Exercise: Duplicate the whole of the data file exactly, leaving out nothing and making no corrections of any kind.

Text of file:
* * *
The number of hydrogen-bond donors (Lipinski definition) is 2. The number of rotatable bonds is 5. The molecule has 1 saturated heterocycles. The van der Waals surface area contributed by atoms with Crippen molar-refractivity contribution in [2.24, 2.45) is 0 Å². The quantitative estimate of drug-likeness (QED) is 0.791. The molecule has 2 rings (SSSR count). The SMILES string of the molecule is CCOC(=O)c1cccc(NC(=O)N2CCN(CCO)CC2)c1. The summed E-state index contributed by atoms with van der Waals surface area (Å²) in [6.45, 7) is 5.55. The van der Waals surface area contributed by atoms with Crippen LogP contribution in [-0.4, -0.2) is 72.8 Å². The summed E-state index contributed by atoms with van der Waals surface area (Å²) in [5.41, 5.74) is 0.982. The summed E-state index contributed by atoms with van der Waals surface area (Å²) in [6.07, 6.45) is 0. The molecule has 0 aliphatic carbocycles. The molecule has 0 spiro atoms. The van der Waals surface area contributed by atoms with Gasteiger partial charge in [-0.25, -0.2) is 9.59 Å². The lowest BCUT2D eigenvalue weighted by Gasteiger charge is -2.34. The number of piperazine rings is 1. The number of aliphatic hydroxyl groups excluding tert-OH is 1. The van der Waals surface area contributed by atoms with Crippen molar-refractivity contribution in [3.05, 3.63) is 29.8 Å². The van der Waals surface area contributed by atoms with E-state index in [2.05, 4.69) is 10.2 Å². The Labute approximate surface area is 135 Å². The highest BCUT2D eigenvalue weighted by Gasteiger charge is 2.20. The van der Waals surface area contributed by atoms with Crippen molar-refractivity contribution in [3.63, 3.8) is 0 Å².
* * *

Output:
The number of hydrogen-bond donors (Lipinski definition) is 2. The number of rotatable bonds is 5. The molecule has 1 saturated heterocycles. The van der Waals surface area contributed by atoms with Crippen molar-refractivity contribution in [2.24, 2.45) is 0 Å². The quantitative estimate of drug-likeness (QED) is 0.791. The molecule has 2 rings (SSSR count). The SMILES string of the molecule is CCOC(=O)c1cccc(NC(=O)N2CCN(CCO)CC2)c1. The summed E-state index contributed by atoms with van der Waals surface area (Å²) in [6.45, 7) is 5.55. The van der Waals surface area contributed by atoms with Crippen LogP contribution in [-0.4, -0.2) is 72.8 Å². The summed E-state index contributed by atoms with van der Waals surface area (Å²) in [5.41, 5.74) is 0.982. The summed E-state index contributed by atoms with van der Waals surface area (Å²) in [6.07, 6.45) is 0. The molecule has 0 aliphatic carbocycles. The molecule has 0 spiro atoms. The van der Waals surface area contributed by atoms with Gasteiger partial charge in [-0.25, -0.2) is 9.59 Å². The lowest BCUT2D eigenvalue weighted by Gasteiger charge is -2.34. The number of piperazine rings is 1. The number of aliphatic hydroxyl groups excluding tert-OH is 1. The van der Waals surface area contributed by atoms with Crippen molar-refractivity contribution in [3.05, 3.63) is 29.8 Å². The van der Waals surface area contributed by atoms with E-state index in [2.05, 4.69) is 10.2 Å². The Labute approximate surface area is 135 Å². The highest BCUT2D eigenvalue weighted by Gasteiger charge is 2.20. The van der Waals surface area contributed by atoms with Crippen molar-refractivity contribution in [3.63, 3.8) is 0 Å².